Article written by Reli Cohen

Long Island University, Brooklyn Campus

New York City, New York

Home Country: Israel

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  1. Experiencing un-comfort or discomfort, experiencing new and learning from it, daring to challenge your old reality, maybe the best decision you can make in your life. Saying this is my life, and I can make it worthwhile, that’s courageous!

  2. Yes, I completely agree. No one can determine your limits but yourself. I had such a fear of drowning/water after a freak accident while snorkeling. I still remember clearly the day that i almost drowned. You know what i did to overcome my fear finally? I enrolled in Scuba Diving class at my university this semester. Has only been 3 weeks, haven’t passed my water-maneuverability test, but I am damn sure i will conquer my fear by the time this semester ends.

  3. Preteesh, go for it! I applaud your initiative!

  4. I definitely enjoyed reading about Reli’s unexpected encounters with the stripper, state senate candidate, and the romance in Alaska. You have an adventurous spirit and great courage. I also think that sometime timing is everything. You were fortunate enough to have to take such risks at a young age, where as others would want to get out of the comfort zone but due to family obligations, financial situations or visas limitations cannot get out of that “comfort” which might not be that comfortable after all. I hope this story inspires other young people and students to do study abroad and take advantage to overseas travel and study opportunities presented to them.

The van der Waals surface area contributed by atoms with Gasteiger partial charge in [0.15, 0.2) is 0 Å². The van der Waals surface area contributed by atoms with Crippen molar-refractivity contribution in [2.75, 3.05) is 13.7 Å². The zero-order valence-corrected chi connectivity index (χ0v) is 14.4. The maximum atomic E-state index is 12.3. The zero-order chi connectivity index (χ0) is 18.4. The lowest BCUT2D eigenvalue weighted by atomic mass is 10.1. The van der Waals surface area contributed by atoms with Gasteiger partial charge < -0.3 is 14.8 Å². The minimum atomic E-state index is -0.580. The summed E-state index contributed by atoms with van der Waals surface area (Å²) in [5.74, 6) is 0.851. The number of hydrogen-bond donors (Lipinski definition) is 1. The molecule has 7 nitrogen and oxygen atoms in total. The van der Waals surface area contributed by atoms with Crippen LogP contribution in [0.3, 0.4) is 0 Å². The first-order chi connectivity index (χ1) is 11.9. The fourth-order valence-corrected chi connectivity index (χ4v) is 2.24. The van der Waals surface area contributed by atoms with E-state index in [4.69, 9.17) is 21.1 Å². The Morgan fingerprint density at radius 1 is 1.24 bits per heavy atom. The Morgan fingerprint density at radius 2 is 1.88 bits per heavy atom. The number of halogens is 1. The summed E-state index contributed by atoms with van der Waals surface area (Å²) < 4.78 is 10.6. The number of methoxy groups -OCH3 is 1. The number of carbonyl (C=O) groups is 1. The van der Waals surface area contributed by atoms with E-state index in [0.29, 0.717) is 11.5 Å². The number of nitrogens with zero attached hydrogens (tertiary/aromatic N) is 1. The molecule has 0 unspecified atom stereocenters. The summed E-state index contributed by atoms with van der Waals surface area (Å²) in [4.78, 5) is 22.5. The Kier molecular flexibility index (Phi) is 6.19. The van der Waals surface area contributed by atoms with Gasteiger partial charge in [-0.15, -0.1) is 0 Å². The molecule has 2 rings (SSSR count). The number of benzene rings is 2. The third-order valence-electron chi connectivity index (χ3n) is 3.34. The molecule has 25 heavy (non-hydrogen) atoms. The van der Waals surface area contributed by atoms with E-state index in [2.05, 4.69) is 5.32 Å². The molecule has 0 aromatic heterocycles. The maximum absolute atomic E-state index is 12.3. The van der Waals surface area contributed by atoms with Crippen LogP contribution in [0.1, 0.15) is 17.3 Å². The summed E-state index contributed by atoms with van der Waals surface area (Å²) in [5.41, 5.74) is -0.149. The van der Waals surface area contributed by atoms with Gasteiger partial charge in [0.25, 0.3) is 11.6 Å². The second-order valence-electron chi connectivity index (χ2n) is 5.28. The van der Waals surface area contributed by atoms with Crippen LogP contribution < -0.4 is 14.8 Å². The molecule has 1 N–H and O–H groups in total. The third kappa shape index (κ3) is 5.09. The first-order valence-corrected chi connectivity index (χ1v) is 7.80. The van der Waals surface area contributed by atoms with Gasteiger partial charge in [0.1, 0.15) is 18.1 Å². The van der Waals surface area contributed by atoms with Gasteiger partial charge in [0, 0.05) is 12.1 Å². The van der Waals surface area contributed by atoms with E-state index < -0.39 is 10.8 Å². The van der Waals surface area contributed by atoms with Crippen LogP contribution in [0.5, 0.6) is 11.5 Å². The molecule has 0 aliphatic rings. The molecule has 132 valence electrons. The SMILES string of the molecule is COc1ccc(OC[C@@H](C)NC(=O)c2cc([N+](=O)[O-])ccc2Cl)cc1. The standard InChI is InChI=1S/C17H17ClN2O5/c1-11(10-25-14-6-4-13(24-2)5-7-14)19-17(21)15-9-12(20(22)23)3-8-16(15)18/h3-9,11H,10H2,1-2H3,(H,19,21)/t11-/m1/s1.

5. Reli, Thanks for sharing your story. Although I am an American, I can relate to your experiences as I have studied abroad in Spain and have been living in Northern Ireland for nearly a year and a half. Although, I am not fluent in Spanish, or any other language, my most memorable years have been through my international experiences. I remember riding on a train heading to Madrid and sitting behind two older gentlemen: one was French, the other Italian. I was mesmerized by their ability to communicate with each other through a language that was not either of their native languages. They communicated with each other in Spanish. I’m not sure why it didn’t click with me until then, but knowing another language doesn’t just enhance your personal abilities, but it does open up a whole new world to you. With the simple fact of being able to communicate with others who speak another language from your native language, it can certainly help you professionally in this ever-expanding global business world, but it also opens up the opportunity to increase your circle of friends, global knowledge and respect and acceptance for others. We all know that the relationships we make and build upon play a huge role in our happiness, wholeness and meaning as an individual and can help share the people we become. Learning another language and spending time outside of your comfort zone in another country can benefit you in various ways, as well as those around you. Please keep ISV Magazine and its readers in the loop with your next adventure or lessons learned from your experiences abroad! Best of luck with your future endeavors!